Fluzone®Intradermal Quadrivalent (Influenza Vaccine): An Option for the Busy Influenza Season
33 registrants. 1 have completed the program.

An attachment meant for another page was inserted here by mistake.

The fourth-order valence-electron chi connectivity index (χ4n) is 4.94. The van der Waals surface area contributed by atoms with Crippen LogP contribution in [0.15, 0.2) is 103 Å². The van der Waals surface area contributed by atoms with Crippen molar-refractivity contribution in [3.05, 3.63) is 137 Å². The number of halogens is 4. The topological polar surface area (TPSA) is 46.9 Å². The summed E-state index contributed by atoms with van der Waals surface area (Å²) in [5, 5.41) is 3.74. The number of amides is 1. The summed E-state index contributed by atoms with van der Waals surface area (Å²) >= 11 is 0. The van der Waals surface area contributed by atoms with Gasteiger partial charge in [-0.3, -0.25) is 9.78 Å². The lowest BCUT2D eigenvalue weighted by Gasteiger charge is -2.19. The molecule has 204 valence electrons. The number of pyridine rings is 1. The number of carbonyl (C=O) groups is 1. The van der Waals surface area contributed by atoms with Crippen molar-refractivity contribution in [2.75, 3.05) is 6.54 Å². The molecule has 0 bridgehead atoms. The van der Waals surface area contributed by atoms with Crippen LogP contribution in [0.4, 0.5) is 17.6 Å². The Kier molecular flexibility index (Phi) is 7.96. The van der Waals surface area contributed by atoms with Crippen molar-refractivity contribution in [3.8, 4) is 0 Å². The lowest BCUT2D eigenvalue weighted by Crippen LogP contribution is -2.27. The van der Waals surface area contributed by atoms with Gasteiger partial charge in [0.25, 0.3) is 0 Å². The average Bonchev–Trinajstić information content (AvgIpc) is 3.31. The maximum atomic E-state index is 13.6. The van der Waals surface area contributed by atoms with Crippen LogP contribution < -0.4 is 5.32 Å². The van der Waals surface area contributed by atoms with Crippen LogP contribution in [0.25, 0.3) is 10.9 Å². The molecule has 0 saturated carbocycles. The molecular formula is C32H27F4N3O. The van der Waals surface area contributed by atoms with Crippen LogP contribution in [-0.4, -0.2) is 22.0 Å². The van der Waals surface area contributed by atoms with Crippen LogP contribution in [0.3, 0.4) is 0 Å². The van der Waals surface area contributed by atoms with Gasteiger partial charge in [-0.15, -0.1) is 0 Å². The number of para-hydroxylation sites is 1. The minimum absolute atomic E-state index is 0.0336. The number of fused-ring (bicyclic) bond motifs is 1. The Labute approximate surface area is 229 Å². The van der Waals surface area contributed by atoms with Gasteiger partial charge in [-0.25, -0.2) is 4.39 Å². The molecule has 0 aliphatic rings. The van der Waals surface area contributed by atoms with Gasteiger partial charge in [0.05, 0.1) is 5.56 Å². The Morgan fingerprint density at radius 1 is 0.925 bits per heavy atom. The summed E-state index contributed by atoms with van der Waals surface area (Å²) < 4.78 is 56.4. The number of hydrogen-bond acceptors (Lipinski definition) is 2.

For the first time, an influenza vaccine injected into the skin through a microneedle will be available in a quadrivalent formulation with 2 influenza A viruses and 2 influenza B viruses for the 2015-2016 influenza season. This non-CME webcast will share key safety and immunogenicity data on the new formulation, discuss best practices for implementing its use, and offer practical tips on how medical offices, clinics, and other vaccination sites can manage the often-hectic influenza season with equal measures of planning, execution, and education. Intradermal influenza vaccine is an immunization option for adults 18 through 64 years of age. The device includes a prefilled, single-use syringe, affixed microneedle, and integrated needle shield an all-in-1 device that eliminates steps in the influenza immunization administration process.